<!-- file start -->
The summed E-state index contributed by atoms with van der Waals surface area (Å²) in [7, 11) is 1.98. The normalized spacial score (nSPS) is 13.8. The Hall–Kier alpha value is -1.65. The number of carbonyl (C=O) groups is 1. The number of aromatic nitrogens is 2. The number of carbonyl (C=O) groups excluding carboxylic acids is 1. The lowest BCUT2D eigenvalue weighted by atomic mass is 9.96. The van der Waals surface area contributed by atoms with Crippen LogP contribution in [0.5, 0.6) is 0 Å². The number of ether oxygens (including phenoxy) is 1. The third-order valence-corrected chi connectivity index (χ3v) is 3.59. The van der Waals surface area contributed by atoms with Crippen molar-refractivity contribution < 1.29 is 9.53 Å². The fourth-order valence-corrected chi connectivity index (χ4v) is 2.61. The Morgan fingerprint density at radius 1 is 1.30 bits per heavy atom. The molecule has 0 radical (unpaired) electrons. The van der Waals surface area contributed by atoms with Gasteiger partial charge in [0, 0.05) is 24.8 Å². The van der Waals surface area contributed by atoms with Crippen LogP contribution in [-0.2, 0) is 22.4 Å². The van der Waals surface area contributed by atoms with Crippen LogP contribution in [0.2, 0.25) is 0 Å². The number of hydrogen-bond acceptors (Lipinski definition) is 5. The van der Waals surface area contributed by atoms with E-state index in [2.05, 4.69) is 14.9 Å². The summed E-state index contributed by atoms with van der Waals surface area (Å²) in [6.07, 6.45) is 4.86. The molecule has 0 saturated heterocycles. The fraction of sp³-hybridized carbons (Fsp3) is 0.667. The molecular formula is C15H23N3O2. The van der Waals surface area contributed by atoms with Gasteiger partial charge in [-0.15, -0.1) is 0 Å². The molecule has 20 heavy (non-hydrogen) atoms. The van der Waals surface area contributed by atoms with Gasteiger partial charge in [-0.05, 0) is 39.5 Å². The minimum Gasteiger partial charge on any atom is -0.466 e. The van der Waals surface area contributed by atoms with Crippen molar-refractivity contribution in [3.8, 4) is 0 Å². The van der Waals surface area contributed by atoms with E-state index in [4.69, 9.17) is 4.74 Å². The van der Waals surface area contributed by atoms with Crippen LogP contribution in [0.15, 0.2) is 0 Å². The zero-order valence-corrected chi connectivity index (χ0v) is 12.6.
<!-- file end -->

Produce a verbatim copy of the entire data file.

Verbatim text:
The summed E-state index contributed by atoms with van der Waals surface area (Å²) in [7, 11) is 1.98. The normalized spacial score (nSPS) is 13.8. The Hall–Kier alpha value is -1.65. The number of carbonyl (C=O) groups is 1. The number of aromatic nitrogens is 2. The number of carbonyl (C=O) groups excluding carboxylic acids is 1. The lowest BCUT2D eigenvalue weighted by atomic mass is 9.96. The van der Waals surface area contributed by atoms with Crippen LogP contribution in [0.5, 0.6) is 0 Å². The number of ether oxygens (including phenoxy) is 1. The third-order valence-corrected chi connectivity index (χ3v) is 3.59. The van der Waals surface area contributed by atoms with Crippen molar-refractivity contribution < 1.29 is 9.53 Å². The fourth-order valence-corrected chi connectivity index (χ4v) is 2.61. The Morgan fingerprint density at radius 1 is 1.30 bits per heavy atom. The molecule has 0 radical (unpaired) electrons. The van der Waals surface area contributed by atoms with Gasteiger partial charge in [0, 0.05) is 24.8 Å². The van der Waals surface area contributed by atoms with Crippen LogP contribution in [-0.2, 0) is 22.4 Å². The van der Waals surface area contributed by atoms with Crippen LogP contribution in [0.2, 0.25) is 0 Å². The number of hydrogen-bond acceptors (Lipinski definition) is 5. The van der Waals surface area contributed by atoms with E-state index in [2.05, 4.69) is 14.9 Å². The summed E-state index contributed by atoms with van der Waals surface area (Å²) in [6.07, 6.45) is 4.86. The molecule has 0 saturated heterocycles. The fraction of sp³-hybridized carbons (Fsp3) is 0.667. The molecular formula is C15H23N3O2. The van der Waals surface area contributed by atoms with Gasteiger partial charge in [-0.15, -0.1) is 0 Å². The molecule has 20 heavy (non-hydrogen) atoms. The van der Waals surface area contributed by atoms with Gasteiger partial charge in [-0.05, 0) is 39.5 Å². The minimum Gasteiger partial charge on any atom is -0.466 e. The van der Waals surface area contributed by atoms with Crippen molar-refractivity contribution in [3.8, 4) is 0 Å². The van der Waals surface area contributed by atoms with E-state index in [4.69, 9.17) is 4.74 Å². The van der Waals surface area contributed by atoms with Crippen LogP contribution in [0.15, 0.2) is 0 Å². The zero-order valence-corrected chi connectivity index (χ0v) is 12.6.